Changing Definitions of News
What was Studied
The first part of the study compared coverage from 1977, 1987 and 1997 in seven media outlets. It looked at all the coverage on the three main network newscasts for one month (March) of each of those years, as well as the front page coverage of the New York and Los Angeles Times, and the cover stories in Time and Newsweek for the entire years of 1977, 1987 and 1997, some 3,760 stories in all.
The second part looked at 15 media outlets over six weeks in the fall of 1997, the three nightly newscasts, every prime time network news magazine, every story in Time and Newsweek and five newspapers' front page coverage, some 2,260 stories in all.
In both parts of the study, we examined the stories according to two basic categories. What were they about (subjects such as government, entertainment, foreign affairs)? And what was the theme emphasized in the story (themes such as personality, lifestyle, policy, war, political process)?
A Shift in Emphasis
Twenty years ago, coverage was dominated by straight news accounts of events–what happened yesterday. Today, the news tends to have a more mediated or thematic approach to stories. In 1977, more than half of all stories (52%) were basically straight news accounts of what had happened. By 1997, that figure had fallen to less than one in three stories (32%), a 40% drop.
The thematic emphasis of stories today has moved away from such concerns as the political process, war and peace, policy and from updating or analyzing in depth continuing events–what might be called traditional news emphasis. The emphasis on people, human interest and news you can use. There is also a new emphasis on scandal, the bizarre and fear about the future. For instance, in 1977, stories with a traditional news emphasis outweighed stories with a feature or scandal emphasis by two to one, 32% traditional versus 15% feature. (See table.)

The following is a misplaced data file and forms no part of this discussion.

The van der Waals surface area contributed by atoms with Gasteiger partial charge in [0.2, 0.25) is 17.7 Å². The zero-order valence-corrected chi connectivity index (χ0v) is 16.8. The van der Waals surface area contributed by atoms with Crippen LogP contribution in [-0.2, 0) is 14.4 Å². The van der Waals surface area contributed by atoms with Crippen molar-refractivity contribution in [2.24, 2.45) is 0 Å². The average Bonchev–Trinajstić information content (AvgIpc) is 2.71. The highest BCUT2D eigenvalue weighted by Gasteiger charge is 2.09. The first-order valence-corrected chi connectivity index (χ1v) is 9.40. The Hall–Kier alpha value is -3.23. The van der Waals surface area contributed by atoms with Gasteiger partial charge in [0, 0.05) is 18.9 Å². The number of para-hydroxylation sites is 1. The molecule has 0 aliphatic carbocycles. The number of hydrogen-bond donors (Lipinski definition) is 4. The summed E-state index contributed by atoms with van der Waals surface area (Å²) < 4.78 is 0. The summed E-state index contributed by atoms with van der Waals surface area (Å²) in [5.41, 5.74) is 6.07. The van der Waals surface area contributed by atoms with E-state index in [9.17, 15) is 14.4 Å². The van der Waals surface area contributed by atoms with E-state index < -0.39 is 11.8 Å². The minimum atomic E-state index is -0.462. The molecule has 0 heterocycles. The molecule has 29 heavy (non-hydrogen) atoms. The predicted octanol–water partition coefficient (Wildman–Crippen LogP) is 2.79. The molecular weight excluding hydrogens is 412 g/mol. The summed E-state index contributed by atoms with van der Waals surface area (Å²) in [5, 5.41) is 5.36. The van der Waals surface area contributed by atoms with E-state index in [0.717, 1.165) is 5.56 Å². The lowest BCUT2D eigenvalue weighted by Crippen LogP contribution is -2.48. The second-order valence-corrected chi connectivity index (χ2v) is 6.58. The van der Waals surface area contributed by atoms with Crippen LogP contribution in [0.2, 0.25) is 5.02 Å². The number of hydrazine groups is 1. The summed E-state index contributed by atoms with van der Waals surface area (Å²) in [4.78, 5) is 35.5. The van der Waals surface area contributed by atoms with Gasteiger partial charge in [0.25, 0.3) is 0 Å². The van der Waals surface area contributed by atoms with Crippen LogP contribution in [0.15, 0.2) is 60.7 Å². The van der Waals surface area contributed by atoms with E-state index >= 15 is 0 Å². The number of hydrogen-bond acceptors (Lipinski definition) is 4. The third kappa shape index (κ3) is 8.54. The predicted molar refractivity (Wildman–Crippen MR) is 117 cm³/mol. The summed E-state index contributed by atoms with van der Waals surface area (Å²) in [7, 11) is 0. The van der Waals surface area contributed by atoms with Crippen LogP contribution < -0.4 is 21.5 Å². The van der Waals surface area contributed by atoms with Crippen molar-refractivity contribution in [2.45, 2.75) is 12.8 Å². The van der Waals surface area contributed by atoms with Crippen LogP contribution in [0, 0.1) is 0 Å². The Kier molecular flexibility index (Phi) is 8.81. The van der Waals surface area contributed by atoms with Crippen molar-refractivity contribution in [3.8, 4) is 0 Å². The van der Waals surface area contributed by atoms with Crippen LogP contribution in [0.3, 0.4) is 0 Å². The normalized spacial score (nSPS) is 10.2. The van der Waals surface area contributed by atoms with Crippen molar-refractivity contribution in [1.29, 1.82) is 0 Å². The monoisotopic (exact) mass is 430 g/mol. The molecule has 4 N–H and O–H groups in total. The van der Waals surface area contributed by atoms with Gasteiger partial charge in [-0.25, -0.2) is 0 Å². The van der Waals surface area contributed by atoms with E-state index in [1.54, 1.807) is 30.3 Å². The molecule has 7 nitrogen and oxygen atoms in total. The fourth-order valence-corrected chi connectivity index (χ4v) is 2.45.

Twenty years later, that relationship was essentially reversed. Only one in four stories concerned these traditional hard news themes while more than four in ten emphasized the softer or more sensational themes.
If you look at simply what the stories were about–the subject rather than the thematic emphasis–there are similar shifts.
The number of stories about government dropped by 38% from 1977 to 1997, from one in three stories to one in five, still a sizable number, but lower.
The number of stories about foreign affairs dropped by 25%, from nearly one in four stories to about one in every six.
The number of stories about celebrity, entertainment or celebrity crime tripled from one in every 50 stories to one out of every 14; the total number is still not huge, but it is rising.
The news media also began covering other topics more. Coverage of science, religion and also rose, though not to particularly high numbers, less than one in ten combined.
Clearly these shifts in topic and thematic emphasis represent the media covering a broader spectrum of news, searching for new relevant topics in the face of declining audience share.
One question not answered here is whether that broadening is helping to provide audiences with more of the information they require in a democratic society or whether we are moving too far in the direction of amusement.
News Magazine Cover Appeal
We also found, looking at the covers of the news magazines themselves, that there has been a change in the way stories are sold to readers. Serious topics are sometimes presented through a Hollywood prism. Brad Pitt fronts a story about Buddhism in Time; Robin Williams fronts a story about brain research in Newsweek, coinciding with his role as a mad professor in the recent movie Flubber, though the story says nothing about the movie or Robin Williams. It was unclear in some instances whether there was a real predicate for some of these stories. Was there really a move toward Buddhism in America, or was this a way of putting Brad Pitt on the cover? Why not Islam rather than Buddhism, which is a larger, growing religion in America?
In 1977, political or international figures represented nearly one in three of all the Time and Newsweek covers. By 1997, that number fell by more than 60% to one in ten covers. Interestingly, much of that shift occurred between 1987 and 1997.
Covers that sold the story with celebrities, a sexy man or woman or an image story about sex itself doubled from 1977 to 1997, from one in six one in three. Covers about new ideas in science doubled from 1977 to 1997, from 8% of covers to 15%. Interestingly, covers about people who were not necessarily leaders but who had become known, perhaps momentarily, such as the parents of septuplets, nearly doubled from 7% to 13%.
The shift toward celebrity can be seen by another benchmark as well. Time and Newsweek had the same cover as People magazine seven times as often in 1997 as in 1977. Interestingly, People moved away from celebrity and entertainment somewhat over the last twenty years, with seven trend or news covers in 1997, versus none twenty years ago. Yet only one of those did it have in common with Time and Newsweek, the cult mass suicide in Southern California.